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People can find comfort during trying times in the oddest of places. For many of you, that’s likely Animal Crossing: New Horizons and by all means keep enjoying that delightful game. If you want something a little more narrative driven that’ll stimulate your puzzle solving skills, however, Mediatonic has got you covered with a gaming hybrid I never knew I needed. Bringing together visual novels and nonograms in a 90’s Hollywood setting, not to mention a soundtrack that just won’t quit, Murder by Numbers is a unique and undeniable joy.

That’s show business

The story of Murder by Numbers is centered on Honor Mizrahi, an actress in a detective TV show who gets drawn into real and unexpected deaths that need to be unraveled. She does this with the help of SCOUT, a lovable robot equipped with various crime solving tools and information but no memory of where they came from. These two make a likable pair, both growing with each murder they’re faced with and plenty of backstory that’s steadily revealed from case to case as well.

Alongside them are a growing cast of allies, victims, suspects, and more that would do the Ace Attorney series proud. With colorful personalities and their own backstories and motives to learn about, meeting the lot of them made each case distinct even with the recurring characters at their core. They’re not all equal or have the same amount of time to get fleshed out as they would have in other, similar games, but what’s presented is done well both within their episodes and the game as a whole.

While many of your interactions with these characters follow the rails of the story, with there being opportunities to reply from a list of choices or present a piece of evidence to get responses, the game’s writing is consistently entertaining (and occasionally sassy) while also touching the heartstrings in its more serious moments. Themes of identity, toxic relationships, and the omnipresence of murder keep the game grounded and reflective. There’s plenty of humor to be found, and SCOUT in particular becomes an innocent font of gumshoe references and well timed tension cutting – a perfect sidekick for all these puzzling events.

Use your CPU, look at every clue

And puzzling they are, as the the majority of Murder by Numbers’ gameplay is spent identifying clues via nonograms. Picross fans rejoice, as there are plenty of these puzzles to test yourself on. The game does a decent job of introducing general strategies which were able to get me through the first few cases with only a few hurdles to speak of, but by the third it’ll take some keen logic and/or guesswork on your part to get further in the game. If things do prove difficult, there are multiple types of hints and assistance to lean back on with the only penalty being to your end of chapter ranking. Higher rankings unlock more puzzles and SCOUT’s memories, so it’s worth doing your best if you want to see and do everything.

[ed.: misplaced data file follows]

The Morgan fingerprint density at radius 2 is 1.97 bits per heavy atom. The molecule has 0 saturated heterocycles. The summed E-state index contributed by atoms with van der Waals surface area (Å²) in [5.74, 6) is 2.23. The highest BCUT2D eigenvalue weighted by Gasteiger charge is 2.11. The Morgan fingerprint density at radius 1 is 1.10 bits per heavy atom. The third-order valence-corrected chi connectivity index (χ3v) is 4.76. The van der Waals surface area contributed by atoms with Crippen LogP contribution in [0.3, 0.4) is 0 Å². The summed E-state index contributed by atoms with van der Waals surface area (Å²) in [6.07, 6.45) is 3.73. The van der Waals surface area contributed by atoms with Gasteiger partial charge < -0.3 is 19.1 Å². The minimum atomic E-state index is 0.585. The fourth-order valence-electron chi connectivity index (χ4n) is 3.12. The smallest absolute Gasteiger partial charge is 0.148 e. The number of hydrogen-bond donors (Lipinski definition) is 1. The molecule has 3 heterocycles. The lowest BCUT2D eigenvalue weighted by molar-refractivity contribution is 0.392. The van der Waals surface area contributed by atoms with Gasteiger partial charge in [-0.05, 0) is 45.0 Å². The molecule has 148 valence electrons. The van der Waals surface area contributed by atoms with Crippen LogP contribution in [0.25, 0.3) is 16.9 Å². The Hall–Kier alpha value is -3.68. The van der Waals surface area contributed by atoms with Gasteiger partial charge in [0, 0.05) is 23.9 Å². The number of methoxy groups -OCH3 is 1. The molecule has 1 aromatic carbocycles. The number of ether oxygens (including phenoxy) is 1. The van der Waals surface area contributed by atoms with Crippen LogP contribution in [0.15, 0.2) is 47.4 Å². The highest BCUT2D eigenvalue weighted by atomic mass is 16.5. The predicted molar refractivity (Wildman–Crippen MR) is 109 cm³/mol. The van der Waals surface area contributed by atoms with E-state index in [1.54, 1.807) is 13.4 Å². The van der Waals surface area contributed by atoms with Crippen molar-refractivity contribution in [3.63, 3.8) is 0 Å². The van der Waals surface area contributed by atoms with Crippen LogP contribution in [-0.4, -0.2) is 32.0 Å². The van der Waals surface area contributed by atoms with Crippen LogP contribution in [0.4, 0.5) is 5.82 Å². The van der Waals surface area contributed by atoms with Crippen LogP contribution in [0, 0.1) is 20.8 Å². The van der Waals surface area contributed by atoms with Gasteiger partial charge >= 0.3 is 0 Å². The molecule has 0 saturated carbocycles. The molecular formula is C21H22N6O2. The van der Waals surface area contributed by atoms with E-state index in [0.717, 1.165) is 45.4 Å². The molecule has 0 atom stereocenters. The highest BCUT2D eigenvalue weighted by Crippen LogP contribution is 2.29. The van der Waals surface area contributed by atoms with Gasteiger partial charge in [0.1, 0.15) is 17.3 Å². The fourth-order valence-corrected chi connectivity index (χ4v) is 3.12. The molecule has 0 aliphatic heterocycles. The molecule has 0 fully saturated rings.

The puzzles here are satisfying and enjoyable, both in and of themselves and thanks to some sweet music courtesy of Masakazu Sugimori of Ace Attorney, Ghost Trick, and Viewtiful Joe fame. While there’s variety in the soundtrack, mostly during story and investigation, the jams that pop off during puzzles are infectious and fit right in with the composer’s previous work. It helps make some of the easier (and thus a little routine) and more frustratingly difficult nonograms alike enjoyable and I caught myself humming a few tunes even after I’d put the game down.

It’s worth saying, though, that if you aren’t drawn into the story and aren’t too keen on the exciting world of number based grid logic puzzles, there’s not as much here for you. This is a game that appeals to very specific niches, and while what’s here is entertaining and a good introduction to its base parts, it’s narrow and doesn’t come with much replayability. Consider those nitpicks fished for, because save for a few more difficult bouts of puzzles here and there I thoroughly enjoyed Murder by Numbers and heatily recommend it to anyone after a fresh blend of an indie.

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  • An interesting story, enjoyable cast, and nostalgic setting carry the experience
  • Plenty of nonograms of various sizes and difficulties make for satisfying logic puzzles
  • Soundtrack doesn’t disappoint and leaves a lasting impression
  • Trickier puzzles can throw off the flow of the story on occasion
  • Fairly narrow experience in terms of what to do – hope you like picross!

System: Nintendo Switch

Release Date: March 5, 2020

Categories: Puzzle, Adventure

Publisher: The Irregular Corporation

Developer: Mediatonic

Written by Ricky Berg

When he isn’t writing for Nintendo Wire, Ricky’s anticipating the next Kirby, Fire Emblem, or if the stars ever align, Mother 3 to be released. Till then he’ll have the warm comfort of Super Smash Bros. to keep him going.